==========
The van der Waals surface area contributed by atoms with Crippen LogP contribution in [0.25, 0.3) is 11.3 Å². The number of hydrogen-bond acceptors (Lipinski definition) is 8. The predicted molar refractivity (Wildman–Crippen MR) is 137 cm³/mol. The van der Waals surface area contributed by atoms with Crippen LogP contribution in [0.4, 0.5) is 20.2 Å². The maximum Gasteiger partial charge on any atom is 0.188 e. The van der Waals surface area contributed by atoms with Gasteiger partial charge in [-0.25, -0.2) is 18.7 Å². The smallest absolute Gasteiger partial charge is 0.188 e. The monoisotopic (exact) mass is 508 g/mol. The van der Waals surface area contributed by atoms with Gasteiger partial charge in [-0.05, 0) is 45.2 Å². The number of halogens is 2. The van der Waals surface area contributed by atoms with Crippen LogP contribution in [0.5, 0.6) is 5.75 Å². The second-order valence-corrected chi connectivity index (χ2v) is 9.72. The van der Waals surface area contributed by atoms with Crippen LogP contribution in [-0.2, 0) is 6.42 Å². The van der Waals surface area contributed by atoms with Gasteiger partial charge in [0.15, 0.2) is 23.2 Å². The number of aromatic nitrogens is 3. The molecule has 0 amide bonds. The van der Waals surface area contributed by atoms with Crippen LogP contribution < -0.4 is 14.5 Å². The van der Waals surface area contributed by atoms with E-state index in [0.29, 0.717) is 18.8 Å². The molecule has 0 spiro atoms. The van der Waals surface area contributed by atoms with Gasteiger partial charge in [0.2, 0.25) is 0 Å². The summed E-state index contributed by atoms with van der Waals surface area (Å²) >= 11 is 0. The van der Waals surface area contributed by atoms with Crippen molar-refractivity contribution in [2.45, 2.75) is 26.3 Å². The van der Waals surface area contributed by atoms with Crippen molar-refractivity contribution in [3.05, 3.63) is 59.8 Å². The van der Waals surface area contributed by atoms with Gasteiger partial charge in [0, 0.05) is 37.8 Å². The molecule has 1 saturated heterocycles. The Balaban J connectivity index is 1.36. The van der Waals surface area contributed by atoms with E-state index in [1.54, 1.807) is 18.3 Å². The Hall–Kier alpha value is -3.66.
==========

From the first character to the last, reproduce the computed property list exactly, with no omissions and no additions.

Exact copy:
The van der Waals surface area contributed by atoms with Crippen LogP contribution in [0.25, 0.3) is 11.3 Å². The number of hydrogen-bond acceptors (Lipinski definition) is 8. The predicted molar refractivity (Wildman–Crippen MR) is 137 cm³/mol. The van der Waals surface area contributed by atoms with Crippen LogP contribution in [0.4, 0.5) is 20.2 Å². The maximum Gasteiger partial charge on any atom is 0.188 e. The van der Waals surface area contributed by atoms with Gasteiger partial charge in [-0.25, -0.2) is 18.7 Å². The smallest absolute Gasteiger partial charge is 0.188 e. The monoisotopic (exact) mass is 508 g/mol. The van der Waals surface area contributed by atoms with Gasteiger partial charge in [-0.05, 0) is 45.2 Å². The number of halogens is 2. The van der Waals surface area contributed by atoms with Crippen LogP contribution in [0.5, 0.6) is 5.75 Å². The second-order valence-corrected chi connectivity index (χ2v) is 9.72. The van der Waals surface area contributed by atoms with Crippen LogP contribution in [-0.2, 0) is 6.42 Å². The van der Waals surface area contributed by atoms with Gasteiger partial charge in [0.15, 0.2) is 23.2 Å². The number of aromatic nitrogens is 3. The molecule has 0 amide bonds. The van der Waals surface area contributed by atoms with Crippen LogP contribution < -0.4 is 14.5 Å². The van der Waals surface area contributed by atoms with E-state index in [0.29, 0.717) is 18.8 Å². The molecule has 0 spiro atoms. The van der Waals surface area contributed by atoms with Gasteiger partial charge in [0.2, 0.25) is 0 Å². The summed E-state index contributed by atoms with van der Waals surface area (Å²) >= 11 is 0. The van der Waals surface area contributed by atoms with Crippen molar-refractivity contribution in [2.45, 2.75) is 26.3 Å². The van der Waals surface area contributed by atoms with Crippen molar-refractivity contribution in [3.05, 3.63) is 59.8 Å². The van der Waals surface area contributed by atoms with Gasteiger partial charge in [0, 0.05) is 37.8 Å². The molecule has 1 saturated heterocycles. The Balaban J connectivity index is 1.36. The van der Waals surface area contributed by atoms with E-state index in [1.54, 1.807) is 18.3 Å². The Hall–Kier alpha value is -3.66.